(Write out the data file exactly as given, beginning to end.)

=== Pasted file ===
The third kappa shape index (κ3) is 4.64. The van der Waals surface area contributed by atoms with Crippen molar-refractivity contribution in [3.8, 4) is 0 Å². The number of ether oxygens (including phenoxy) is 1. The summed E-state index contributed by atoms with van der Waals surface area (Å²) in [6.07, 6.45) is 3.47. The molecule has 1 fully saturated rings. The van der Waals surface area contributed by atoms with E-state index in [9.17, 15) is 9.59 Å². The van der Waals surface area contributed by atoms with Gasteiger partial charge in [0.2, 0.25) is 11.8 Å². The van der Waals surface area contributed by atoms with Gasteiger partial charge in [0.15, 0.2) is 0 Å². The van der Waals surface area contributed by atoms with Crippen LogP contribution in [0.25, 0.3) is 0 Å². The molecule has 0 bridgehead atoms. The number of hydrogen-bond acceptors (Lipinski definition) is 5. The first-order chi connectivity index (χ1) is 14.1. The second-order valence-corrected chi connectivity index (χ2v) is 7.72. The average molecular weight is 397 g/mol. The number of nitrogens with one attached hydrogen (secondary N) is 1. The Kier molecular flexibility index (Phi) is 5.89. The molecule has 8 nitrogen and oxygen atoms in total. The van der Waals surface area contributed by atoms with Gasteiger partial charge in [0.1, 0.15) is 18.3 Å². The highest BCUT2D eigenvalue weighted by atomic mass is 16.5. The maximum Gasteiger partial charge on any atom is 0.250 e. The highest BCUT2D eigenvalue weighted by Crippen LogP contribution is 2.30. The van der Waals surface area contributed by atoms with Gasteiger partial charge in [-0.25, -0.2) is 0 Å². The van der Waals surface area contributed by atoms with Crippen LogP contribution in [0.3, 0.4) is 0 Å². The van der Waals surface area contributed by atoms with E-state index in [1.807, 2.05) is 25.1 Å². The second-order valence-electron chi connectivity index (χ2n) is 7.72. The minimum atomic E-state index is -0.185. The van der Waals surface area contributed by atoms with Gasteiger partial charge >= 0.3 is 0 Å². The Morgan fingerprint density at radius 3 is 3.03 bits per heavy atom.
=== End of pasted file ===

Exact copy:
The third kappa shape index (κ3) is 4.64. The van der Waals surface area contributed by atoms with Crippen molar-refractivity contribution in [3.8, 4) is 0 Å². The number of ether oxygens (including phenoxy) is 1. The summed E-state index contributed by atoms with van der Waals surface area (Å²) in [6.07, 6.45) is 3.47. The molecule has 1 fully saturated rings. The van der Waals surface area contributed by atoms with E-state index in [9.17, 15) is 9.59 Å². The van der Waals surface area contributed by atoms with Gasteiger partial charge in [0.2, 0.25) is 11.8 Å². The van der Waals surface area contributed by atoms with Gasteiger partial charge in [0.15, 0.2) is 0 Å². The van der Waals surface area contributed by atoms with Crippen LogP contribution in [0.25, 0.3) is 0 Å². The molecule has 0 bridgehead atoms. The number of hydrogen-bond acceptors (Lipinski definition) is 5. The first-order chi connectivity index (χ1) is 14.1. The second-order valence-corrected chi connectivity index (χ2v) is 7.72. The average molecular weight is 397 g/mol. The number of nitrogens with one attached hydrogen (secondary N) is 1. The Kier molecular flexibility index (Phi) is 5.89. The molecule has 8 nitrogen and oxygen atoms in total. The van der Waals surface area contributed by atoms with Gasteiger partial charge in [0.1, 0.15) is 18.3 Å². The highest BCUT2D eigenvalue weighted by atomic mass is 16.5. The maximum Gasteiger partial charge on any atom is 0.250 e. The highest BCUT2D eigenvalue weighted by Crippen LogP contribution is 2.30. The van der Waals surface area contributed by atoms with Gasteiger partial charge in [-0.25, -0.2) is 0 Å². The van der Waals surface area contributed by atoms with Crippen LogP contribution in [0.3, 0.4) is 0 Å². The van der Waals surface area contributed by atoms with E-state index in [1.807, 2.05) is 25.1 Å². The second-order valence-electron chi connectivity index (χ2n) is 7.72. The minimum atomic E-state index is -0.185. The van der Waals surface area contributed by atoms with Gasteiger partial charge >= 0.3 is 0 Å². The Morgan fingerprint density at radius 3 is 3.03 bits per heavy atom.